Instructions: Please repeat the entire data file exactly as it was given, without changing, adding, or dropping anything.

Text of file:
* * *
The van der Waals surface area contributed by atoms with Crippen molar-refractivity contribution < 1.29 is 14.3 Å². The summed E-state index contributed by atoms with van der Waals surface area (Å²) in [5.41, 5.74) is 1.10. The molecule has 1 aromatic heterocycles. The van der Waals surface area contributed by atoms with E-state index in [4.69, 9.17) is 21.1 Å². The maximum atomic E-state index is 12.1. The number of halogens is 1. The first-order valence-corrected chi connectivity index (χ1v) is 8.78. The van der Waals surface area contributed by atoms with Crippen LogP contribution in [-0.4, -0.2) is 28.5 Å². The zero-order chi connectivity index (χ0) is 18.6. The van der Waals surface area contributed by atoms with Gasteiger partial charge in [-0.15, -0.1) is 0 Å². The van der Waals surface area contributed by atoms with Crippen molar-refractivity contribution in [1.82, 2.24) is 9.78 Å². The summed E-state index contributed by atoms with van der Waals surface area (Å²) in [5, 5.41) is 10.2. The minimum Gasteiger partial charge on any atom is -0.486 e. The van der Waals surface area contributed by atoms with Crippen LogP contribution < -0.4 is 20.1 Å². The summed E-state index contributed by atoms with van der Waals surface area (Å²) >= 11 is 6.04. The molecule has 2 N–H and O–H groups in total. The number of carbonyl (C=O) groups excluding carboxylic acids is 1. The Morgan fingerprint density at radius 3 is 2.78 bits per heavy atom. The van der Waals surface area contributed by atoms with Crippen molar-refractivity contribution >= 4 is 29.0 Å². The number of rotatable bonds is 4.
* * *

The van der Waals surface area contributed by atoms with Crippen molar-refractivity contribution < 1.29 is 14.3 Å². The summed E-state index contributed by atoms with van der Waals surface area (Å²) in [5.41, 5.74) is 1.10. The molecule has 1 aromatic heterocycles. The van der Waals surface area contributed by atoms with E-state index in [4.69, 9.17) is 21.1 Å². The maximum atomic E-state index is 12.1. The number of halogens is 1. The first-order valence-corrected chi connectivity index (χ1v) is 8.78. The van der Waals surface area contributed by atoms with Crippen LogP contribution in [-0.4, -0.2) is 28.5 Å². The zero-order chi connectivity index (χ0) is 18.6. The van der Waals surface area contributed by atoms with Gasteiger partial charge in [-0.15, -0.1) is 0 Å². The van der Waals surface area contributed by atoms with Crippen molar-refractivity contribution in [1.82, 2.24) is 9.78 Å². The summed E-state index contributed by atoms with van der Waals surface area (Å²) in [5, 5.41) is 10.2. The minimum Gasteiger partial charge on any atom is -0.486 e. The van der Waals surface area contributed by atoms with Crippen LogP contribution < -0.4 is 20.1 Å². The summed E-state index contributed by atoms with van der Waals surface area (Å²) >= 11 is 6.04. The molecule has 2 N–H and O–H groups in total. The number of carbonyl (C=O) groups excluding carboxylic acids is 1. The Morgan fingerprint density at radius 3 is 2.78 bits per heavy atom. The van der Waals surface area contributed by atoms with Crippen molar-refractivity contribution >= 4 is 29.0 Å². The number of rotatable bonds is 4.